Ways of grounding
Three major ways of grounding are described below—mental, physical, and soothing. “Mental” means focusing your mind; “physical” means focusing on your senses (e.g., touch, hearing); and “soothing” means talking to yourself in a very kind way. You may find that one type works better for you, or all types may be helpful.
• Describe your environment in detail, using all your senses. For example, “The walls are white; there are five pink chairs; there is a wooden bookshelf against the wall …” Describe objects, sounds, textures, colors, smells, shapes, numbers, and temperature. You can do this anywhere. For example, on the bus: “I’m on the bus. I’ll see the river soon. Those are the windows. This is the bench. The bar is silver.”
• Play a “categories” game with yourself. Try to think of “types of dogs,” “jazz musicians,” “states that begin with A,” “cars,” “TV shows,” “sports,” or “cities.”
• Do an age progression. If you have regressed to a younger age (e.g., 8 years old), you can slowly work your way back up (e.g., I’m now 9; I’m now 10…) until you are back to your current age.
• Describe an everyday activity in great detail. For example, describe a meal that you cook (“First I peel the potatoes and cut them into quarters; then I boil the water; then I make an herb marinade of basil, garlic, and olive oil …”).
• Imagine. Use an image: Glide along on skates away from your pain; change the TV channel to get to a better show; think of a wall as a buffer between you and your pain.
• Say a safety statement. “My name is… I am safe right now. I am in the present, not the past. I am located in ; the date is .”
• Read something, saying each word to yourself. Or reach each letter backward so that you focus on the letters and not on the meaning of words.
• Use humor. Think of something funny to jolt yourself out of your mood.
• Count to 10 or say the alphabet, very s…l…o…w…l…y.
• Run cool or warm water over your hands.
• Grab tightly onto your chair as hard as you can.
• Touch various objects around you: a pen, keys, your clothing, the table, and the walls. Notice textures, colors, materials, weight, and temperature. Compare objects you touch: is one colder? Lighter?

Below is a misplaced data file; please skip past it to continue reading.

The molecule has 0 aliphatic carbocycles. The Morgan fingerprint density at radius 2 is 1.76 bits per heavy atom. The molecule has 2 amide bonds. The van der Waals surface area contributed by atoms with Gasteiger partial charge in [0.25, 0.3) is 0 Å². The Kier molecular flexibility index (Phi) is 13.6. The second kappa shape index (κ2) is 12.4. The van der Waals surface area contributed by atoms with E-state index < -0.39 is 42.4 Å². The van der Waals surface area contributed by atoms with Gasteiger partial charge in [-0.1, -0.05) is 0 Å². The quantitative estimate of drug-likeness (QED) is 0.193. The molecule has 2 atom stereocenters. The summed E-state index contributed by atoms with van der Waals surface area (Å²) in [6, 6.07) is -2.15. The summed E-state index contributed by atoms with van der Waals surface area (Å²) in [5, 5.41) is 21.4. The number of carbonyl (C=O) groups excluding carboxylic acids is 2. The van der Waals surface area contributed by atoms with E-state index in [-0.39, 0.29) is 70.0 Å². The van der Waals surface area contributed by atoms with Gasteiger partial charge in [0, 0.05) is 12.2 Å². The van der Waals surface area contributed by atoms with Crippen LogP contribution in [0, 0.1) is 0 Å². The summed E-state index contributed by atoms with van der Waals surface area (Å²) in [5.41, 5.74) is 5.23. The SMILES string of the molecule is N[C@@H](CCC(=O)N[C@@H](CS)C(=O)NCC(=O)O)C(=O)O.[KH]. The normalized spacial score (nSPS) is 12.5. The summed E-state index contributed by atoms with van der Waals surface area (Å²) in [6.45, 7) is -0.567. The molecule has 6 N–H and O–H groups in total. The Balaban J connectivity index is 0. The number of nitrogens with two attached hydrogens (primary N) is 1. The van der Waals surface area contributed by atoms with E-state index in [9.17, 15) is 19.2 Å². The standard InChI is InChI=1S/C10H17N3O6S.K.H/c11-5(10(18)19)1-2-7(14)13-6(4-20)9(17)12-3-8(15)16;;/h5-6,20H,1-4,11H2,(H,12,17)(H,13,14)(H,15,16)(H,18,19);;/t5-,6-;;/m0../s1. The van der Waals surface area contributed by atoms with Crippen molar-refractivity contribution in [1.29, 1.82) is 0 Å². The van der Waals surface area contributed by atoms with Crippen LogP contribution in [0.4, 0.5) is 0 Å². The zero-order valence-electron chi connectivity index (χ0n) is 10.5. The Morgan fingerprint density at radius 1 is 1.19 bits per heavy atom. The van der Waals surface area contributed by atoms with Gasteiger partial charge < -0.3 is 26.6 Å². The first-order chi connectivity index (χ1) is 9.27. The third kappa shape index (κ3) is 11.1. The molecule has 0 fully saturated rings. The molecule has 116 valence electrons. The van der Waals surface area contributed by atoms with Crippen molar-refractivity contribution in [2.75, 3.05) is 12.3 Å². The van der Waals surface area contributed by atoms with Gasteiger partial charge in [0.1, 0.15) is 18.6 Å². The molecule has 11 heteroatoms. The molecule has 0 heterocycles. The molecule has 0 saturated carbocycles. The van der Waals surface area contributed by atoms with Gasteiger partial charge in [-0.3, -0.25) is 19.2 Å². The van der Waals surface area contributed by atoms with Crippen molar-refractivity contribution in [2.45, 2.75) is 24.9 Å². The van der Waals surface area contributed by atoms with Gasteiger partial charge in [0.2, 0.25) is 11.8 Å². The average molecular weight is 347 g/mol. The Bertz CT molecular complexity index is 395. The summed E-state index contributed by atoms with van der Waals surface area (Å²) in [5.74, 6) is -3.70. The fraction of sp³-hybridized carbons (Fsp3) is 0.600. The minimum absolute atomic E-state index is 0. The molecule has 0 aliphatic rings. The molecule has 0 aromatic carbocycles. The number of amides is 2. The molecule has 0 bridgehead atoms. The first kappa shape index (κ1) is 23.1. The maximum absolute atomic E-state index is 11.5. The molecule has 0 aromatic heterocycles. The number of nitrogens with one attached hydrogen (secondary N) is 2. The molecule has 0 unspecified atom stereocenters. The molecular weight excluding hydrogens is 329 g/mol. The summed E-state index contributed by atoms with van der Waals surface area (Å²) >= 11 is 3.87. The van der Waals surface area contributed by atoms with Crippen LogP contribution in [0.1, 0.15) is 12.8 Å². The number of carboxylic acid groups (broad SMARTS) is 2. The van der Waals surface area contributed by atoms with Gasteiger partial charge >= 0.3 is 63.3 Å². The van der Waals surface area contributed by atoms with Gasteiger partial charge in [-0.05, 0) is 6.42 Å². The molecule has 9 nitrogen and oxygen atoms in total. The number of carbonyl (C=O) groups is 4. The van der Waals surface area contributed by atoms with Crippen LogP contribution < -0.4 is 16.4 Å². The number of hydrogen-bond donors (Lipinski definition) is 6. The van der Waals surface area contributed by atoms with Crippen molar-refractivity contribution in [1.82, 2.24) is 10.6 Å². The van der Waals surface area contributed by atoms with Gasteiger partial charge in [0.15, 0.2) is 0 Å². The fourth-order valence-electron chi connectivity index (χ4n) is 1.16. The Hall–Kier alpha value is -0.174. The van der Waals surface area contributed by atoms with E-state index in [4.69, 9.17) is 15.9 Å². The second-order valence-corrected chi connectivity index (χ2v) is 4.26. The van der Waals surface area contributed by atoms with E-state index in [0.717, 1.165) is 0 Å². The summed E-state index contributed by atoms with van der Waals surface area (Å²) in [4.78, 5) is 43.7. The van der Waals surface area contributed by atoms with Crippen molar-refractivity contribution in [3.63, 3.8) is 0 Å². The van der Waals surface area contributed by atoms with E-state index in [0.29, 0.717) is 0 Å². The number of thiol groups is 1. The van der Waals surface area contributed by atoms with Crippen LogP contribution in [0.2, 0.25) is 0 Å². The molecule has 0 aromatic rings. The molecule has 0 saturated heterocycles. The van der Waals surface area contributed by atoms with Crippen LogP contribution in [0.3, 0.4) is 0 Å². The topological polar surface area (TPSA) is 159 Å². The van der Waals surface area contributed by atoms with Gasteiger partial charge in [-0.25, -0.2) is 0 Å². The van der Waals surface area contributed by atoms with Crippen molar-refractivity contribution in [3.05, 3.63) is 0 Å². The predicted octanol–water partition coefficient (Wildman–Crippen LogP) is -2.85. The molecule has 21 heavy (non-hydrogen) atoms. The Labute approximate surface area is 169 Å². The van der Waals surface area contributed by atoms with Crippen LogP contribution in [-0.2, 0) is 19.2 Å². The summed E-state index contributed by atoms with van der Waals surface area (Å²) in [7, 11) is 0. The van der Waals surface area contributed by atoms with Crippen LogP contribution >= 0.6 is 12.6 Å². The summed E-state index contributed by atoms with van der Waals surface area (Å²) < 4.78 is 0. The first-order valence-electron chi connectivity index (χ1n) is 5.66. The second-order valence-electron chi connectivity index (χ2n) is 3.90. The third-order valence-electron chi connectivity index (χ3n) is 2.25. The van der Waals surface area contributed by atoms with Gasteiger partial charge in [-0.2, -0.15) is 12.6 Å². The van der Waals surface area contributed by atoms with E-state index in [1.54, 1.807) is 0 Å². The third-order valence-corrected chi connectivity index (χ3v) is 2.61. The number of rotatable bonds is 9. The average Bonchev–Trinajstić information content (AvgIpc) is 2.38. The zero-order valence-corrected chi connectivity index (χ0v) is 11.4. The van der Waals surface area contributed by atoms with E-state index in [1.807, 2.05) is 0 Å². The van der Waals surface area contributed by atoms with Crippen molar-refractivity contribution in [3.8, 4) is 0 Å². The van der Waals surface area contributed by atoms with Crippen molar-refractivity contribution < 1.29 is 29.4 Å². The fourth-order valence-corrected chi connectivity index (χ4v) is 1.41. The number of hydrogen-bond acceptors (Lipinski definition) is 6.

• Dig your heels into the floor—literally “grounding” them! Notice the tension centered in your heels as you do this. Remind yourself that you are connected to the ground.
• Carry a grounding object in your pocket (a small rock, clay, a ring, a piece of cloth or yarn) that you can touch whenever you feel triggered.
• Jump up and down.
• Notice your body: the weight of your body in the chair; wiggling your toes in your socks; the feel of your back against the chair. You are connected to the world.
• Stretch. Extend your fingers, arms, or legs as far as you can; roll your head around.
• Clench and release your fists.
• Walk slowly, noticing each footstep, saying “left” or “right” with each step.
• Eat something, describing the flavors in detail to yourself.
• Focus on your breathing, noticing each inhale and exhale. Repeat a pleasant word to yourself on each inhale (e.g. a favorite color, or a soothing word such as “safe“ or “easy.”
• Say kind statements, as if you were talking to a small child—for example, “You are a good person going through a hard time. You’ll get through this.”
• Think of favorites. Think of your favorite color, animal, season, food, time of day, or TV show.
• Picture people you care about (e.g., your children) and look at photographs of them.
• Remember the words to an inspiring song, quotation, or poem that makes you feel better (e.g., the AA Serenity Prayer).
• Remember a safe place. Describe a place that you find very soothing (perhaps the beach or mountains, or a favorite room); focus on everything about that place—the sounds, colors, shapes, objects, and textures.
• Say a coping statement: “I can handle this,” “This feeling will pass.”
• Plan a safe treat for yourself, such as a piece of candy, a nice dinner, or a warm bath.
What if grounding does not work?
Grounding does work! Like other skills, you need to practice to make it as powerful as possible. Below are some suggestions to help make it work for you.
• Practice as often as possible, even when you don’t need it so that you’ll know it by heart.
• Practice faster. Speeding up the pace gets you focused on the outside world quickly.
• Try grounding for a long time (20- 30 minutes). And repeat, repeat, repeat.
• Try to notice which methods you like best— physical, mental, or soothing grounding method or some combination.
• Create your own methods of grounding. Any method you make up may be worth much more than those you read here because it is yours.
• Start grounding early in a negative mood cycle. Start when a substance craving just starts or when you have just started having a flashback. Start before anger gets out of control.
• Make up an index card on which you list your best grounding methods and how long to use them.
• Have others assist you in grounding. Teach friends or family about grounding so that they can help guide you with it if you become overwhelmed.
From Seeking Safety by Lisa M. Najavits (2002) NLCMHA 2020